New clues to the development of the oasis of Dadan. Results from a test excavation at Tall al-Sālimīyyah (al-ʿUlā, Saudi Arabia)
This article presents the results of a test excavation conducted by the team of the Dadan Archaeological Project (CNRS/RCU/AFALULA) in October/November 2019 at a peripheral site of ancient Dadan, in the al-ʿUlā valley (north-west Arabia). The excavation data were processed jointly with the ECOSeed archaeobotanical project and the ArcAgr-AU geo-archaeological project. This multidisciplinary approach provides critical new insights into the development of one of the major ancient north-west Arabian oases. The excavations revealed the earliest safely dated archaeological remains in the oasis, associated to the earliest evidence of local date palm cultivation, in the 12th-11th centuries BCE. The results also allow for a reassessment of the earlier archaeological evidence, suggesting a peak in the development of the oasis in the 8th-5th centuries BCE, at the time of the first North-Arabian kingdoms and the rise of long-distance aromatics trade.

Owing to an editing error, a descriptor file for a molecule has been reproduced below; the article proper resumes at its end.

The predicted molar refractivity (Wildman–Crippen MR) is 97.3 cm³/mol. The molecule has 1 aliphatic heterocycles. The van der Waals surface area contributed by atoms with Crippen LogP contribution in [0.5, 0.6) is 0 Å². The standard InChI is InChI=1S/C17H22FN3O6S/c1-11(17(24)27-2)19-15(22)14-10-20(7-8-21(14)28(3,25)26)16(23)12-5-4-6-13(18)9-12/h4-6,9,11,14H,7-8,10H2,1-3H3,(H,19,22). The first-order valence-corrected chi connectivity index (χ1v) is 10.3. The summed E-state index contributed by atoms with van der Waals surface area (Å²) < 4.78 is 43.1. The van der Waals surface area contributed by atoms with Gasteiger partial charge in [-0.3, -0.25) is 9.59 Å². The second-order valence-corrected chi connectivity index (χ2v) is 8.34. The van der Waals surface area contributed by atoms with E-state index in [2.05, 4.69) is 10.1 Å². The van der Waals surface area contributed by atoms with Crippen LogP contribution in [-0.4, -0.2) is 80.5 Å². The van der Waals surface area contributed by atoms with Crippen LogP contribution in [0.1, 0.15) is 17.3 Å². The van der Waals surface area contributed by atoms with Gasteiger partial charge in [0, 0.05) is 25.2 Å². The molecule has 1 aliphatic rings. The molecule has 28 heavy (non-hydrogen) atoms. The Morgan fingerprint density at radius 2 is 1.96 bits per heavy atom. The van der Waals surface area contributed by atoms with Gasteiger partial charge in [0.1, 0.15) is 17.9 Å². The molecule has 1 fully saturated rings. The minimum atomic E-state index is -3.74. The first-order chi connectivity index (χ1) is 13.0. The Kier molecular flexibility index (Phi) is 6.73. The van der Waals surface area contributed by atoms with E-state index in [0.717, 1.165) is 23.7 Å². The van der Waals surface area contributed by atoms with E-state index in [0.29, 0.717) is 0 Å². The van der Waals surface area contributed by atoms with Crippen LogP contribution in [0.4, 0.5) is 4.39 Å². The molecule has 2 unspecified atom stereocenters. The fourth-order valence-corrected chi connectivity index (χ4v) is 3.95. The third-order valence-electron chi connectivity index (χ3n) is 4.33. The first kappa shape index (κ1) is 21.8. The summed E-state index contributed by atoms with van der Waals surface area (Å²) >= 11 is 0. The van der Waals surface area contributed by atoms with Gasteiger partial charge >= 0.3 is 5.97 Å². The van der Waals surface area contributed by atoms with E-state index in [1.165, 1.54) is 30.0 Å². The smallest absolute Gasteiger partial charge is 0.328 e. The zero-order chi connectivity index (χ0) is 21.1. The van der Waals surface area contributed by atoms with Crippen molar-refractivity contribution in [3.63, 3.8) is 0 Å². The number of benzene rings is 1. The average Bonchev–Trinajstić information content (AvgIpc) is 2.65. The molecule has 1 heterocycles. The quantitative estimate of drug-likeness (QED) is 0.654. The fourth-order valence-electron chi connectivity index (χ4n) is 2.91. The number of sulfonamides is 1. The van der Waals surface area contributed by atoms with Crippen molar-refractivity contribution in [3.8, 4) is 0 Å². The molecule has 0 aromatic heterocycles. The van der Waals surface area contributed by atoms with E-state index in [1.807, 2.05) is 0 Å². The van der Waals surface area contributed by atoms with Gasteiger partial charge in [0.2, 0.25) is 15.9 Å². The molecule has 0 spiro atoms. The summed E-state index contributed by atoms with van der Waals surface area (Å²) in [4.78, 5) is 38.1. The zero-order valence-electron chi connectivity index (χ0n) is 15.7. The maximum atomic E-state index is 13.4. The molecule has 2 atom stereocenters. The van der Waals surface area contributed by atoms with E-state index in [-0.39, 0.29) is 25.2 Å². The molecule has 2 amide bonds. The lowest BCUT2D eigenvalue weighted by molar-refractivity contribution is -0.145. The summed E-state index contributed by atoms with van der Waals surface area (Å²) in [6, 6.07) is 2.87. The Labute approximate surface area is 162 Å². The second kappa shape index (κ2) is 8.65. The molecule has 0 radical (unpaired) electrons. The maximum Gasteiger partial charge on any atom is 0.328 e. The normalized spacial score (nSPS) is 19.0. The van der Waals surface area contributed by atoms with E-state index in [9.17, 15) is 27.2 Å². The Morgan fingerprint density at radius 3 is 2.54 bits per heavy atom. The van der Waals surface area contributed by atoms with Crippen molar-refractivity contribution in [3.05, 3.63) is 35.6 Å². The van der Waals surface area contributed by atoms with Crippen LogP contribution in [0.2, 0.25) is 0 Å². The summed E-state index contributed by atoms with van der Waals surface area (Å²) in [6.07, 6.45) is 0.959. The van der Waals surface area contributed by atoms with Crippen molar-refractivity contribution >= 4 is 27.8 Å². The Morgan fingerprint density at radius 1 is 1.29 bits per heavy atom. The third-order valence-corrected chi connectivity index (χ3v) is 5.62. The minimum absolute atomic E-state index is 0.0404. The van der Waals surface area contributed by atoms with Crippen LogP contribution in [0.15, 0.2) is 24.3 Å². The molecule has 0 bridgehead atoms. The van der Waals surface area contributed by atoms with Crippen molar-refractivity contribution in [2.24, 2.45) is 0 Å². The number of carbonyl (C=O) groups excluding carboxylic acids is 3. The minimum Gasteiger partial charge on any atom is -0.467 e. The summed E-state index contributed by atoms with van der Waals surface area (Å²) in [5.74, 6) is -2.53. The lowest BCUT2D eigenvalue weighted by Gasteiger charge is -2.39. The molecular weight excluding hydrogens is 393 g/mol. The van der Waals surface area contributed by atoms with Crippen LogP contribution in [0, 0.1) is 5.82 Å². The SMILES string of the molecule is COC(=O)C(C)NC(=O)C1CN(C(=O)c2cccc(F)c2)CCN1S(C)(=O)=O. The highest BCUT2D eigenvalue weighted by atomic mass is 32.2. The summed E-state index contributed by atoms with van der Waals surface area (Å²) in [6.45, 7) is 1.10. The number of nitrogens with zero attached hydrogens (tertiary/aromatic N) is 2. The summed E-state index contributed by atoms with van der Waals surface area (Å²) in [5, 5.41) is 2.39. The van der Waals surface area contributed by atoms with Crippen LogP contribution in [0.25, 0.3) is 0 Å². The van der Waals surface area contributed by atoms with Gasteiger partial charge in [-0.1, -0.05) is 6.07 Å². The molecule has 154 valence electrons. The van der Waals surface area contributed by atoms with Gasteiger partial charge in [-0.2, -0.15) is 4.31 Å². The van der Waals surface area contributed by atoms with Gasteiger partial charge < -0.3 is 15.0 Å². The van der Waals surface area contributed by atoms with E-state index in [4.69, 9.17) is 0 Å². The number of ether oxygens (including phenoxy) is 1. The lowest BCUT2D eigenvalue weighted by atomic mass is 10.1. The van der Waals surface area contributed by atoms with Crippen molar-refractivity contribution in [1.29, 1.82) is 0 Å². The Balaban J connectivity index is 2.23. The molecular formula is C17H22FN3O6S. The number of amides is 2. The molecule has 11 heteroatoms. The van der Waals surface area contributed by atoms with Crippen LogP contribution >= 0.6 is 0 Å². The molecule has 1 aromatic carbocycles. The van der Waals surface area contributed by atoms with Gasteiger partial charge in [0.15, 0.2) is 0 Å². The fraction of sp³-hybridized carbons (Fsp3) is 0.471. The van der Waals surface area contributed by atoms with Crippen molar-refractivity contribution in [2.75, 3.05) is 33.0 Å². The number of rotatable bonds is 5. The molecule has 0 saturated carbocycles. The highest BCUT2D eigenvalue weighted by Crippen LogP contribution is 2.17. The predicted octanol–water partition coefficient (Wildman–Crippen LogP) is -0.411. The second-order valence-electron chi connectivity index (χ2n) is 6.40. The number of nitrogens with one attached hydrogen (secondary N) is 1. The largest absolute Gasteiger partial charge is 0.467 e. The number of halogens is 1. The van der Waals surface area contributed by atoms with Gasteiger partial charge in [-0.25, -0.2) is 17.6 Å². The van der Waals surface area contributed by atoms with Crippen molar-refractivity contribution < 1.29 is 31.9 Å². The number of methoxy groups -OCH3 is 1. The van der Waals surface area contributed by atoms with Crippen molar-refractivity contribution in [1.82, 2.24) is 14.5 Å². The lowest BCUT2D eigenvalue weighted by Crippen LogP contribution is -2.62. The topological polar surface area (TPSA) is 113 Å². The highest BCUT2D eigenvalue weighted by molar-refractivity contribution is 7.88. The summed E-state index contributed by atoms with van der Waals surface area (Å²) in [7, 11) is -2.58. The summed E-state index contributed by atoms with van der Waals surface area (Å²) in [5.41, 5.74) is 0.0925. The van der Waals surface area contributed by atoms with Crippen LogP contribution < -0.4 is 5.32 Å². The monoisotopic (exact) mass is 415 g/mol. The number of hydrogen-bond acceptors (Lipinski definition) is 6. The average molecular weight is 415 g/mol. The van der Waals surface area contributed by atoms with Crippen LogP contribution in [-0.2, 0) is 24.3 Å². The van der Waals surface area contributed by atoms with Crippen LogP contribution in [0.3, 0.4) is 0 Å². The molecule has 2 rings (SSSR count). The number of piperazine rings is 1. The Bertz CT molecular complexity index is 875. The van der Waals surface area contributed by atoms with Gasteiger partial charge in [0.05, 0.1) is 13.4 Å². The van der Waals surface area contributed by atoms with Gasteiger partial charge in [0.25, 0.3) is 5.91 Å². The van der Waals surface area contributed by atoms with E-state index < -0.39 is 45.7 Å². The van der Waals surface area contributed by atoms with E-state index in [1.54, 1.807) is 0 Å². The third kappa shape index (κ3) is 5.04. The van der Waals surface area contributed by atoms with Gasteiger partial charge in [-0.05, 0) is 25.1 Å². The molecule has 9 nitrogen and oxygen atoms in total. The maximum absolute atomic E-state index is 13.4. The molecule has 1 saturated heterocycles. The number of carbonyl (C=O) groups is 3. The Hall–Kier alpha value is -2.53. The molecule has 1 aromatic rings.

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Archaeopress Publishing, Oxford, UK